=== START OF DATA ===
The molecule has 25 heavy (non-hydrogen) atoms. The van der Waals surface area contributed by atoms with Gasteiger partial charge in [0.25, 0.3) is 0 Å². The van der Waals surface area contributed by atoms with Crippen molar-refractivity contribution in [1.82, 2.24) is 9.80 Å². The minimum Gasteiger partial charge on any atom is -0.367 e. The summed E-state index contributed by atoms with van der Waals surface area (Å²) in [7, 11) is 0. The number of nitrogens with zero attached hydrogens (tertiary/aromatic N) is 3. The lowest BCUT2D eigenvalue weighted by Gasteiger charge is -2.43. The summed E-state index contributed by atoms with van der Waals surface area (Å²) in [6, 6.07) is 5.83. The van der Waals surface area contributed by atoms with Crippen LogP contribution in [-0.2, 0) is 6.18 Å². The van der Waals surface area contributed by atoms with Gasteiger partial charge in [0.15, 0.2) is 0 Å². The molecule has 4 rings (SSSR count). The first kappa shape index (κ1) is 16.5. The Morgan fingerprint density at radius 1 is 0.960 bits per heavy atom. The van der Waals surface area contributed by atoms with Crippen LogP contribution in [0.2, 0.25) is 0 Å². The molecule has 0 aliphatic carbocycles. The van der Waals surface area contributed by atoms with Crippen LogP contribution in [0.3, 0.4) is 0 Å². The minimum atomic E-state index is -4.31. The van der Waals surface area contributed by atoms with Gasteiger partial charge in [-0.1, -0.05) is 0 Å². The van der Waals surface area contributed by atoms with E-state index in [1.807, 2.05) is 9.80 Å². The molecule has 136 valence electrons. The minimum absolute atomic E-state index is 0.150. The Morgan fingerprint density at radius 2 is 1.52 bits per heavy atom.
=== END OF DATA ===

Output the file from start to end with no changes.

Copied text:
The molecule has 25 heavy (non-hydrogen) atoms. The van der Waals surface area contributed by atoms with Gasteiger partial charge in [0.25, 0.3) is 0 Å². The van der Waals surface area contributed by atoms with Crippen molar-refractivity contribution in [1.82, 2.24) is 9.80 Å². The minimum Gasteiger partial charge on any atom is -0.367 e. The summed E-state index contributed by atoms with van der Waals surface area (Å²) in [7, 11) is 0. The number of nitrogens with zero attached hydrogens (tertiary/aromatic N) is 3. The lowest BCUT2D eigenvalue weighted by Gasteiger charge is -2.43. The summed E-state index contributed by atoms with van der Waals surface area (Å²) in [6, 6.07) is 5.83. The van der Waals surface area contributed by atoms with Crippen LogP contribution in [-0.2, 0) is 6.18 Å². The van der Waals surface area contributed by atoms with Gasteiger partial charge in [0.15, 0.2) is 0 Å². The molecule has 4 rings (SSSR count). The first kappa shape index (κ1) is 16.5. The Morgan fingerprint density at radius 1 is 0.960 bits per heavy atom. The van der Waals surface area contributed by atoms with Crippen LogP contribution in [0.2, 0.25) is 0 Å². The molecule has 0 aliphatic carbocycles. The van der Waals surface area contributed by atoms with Crippen LogP contribution in [0.3, 0.4) is 0 Å². The minimum atomic E-state index is -4.31. The van der Waals surface area contributed by atoms with Gasteiger partial charge in [-0.1, -0.05) is 0 Å². The van der Waals surface area contributed by atoms with E-state index in [1.807, 2.05) is 9.80 Å². The molecule has 136 valence electrons. The minimum absolute atomic E-state index is 0.150. The Morgan fingerprint density at radius 2 is 1.52 bits per heavy atom.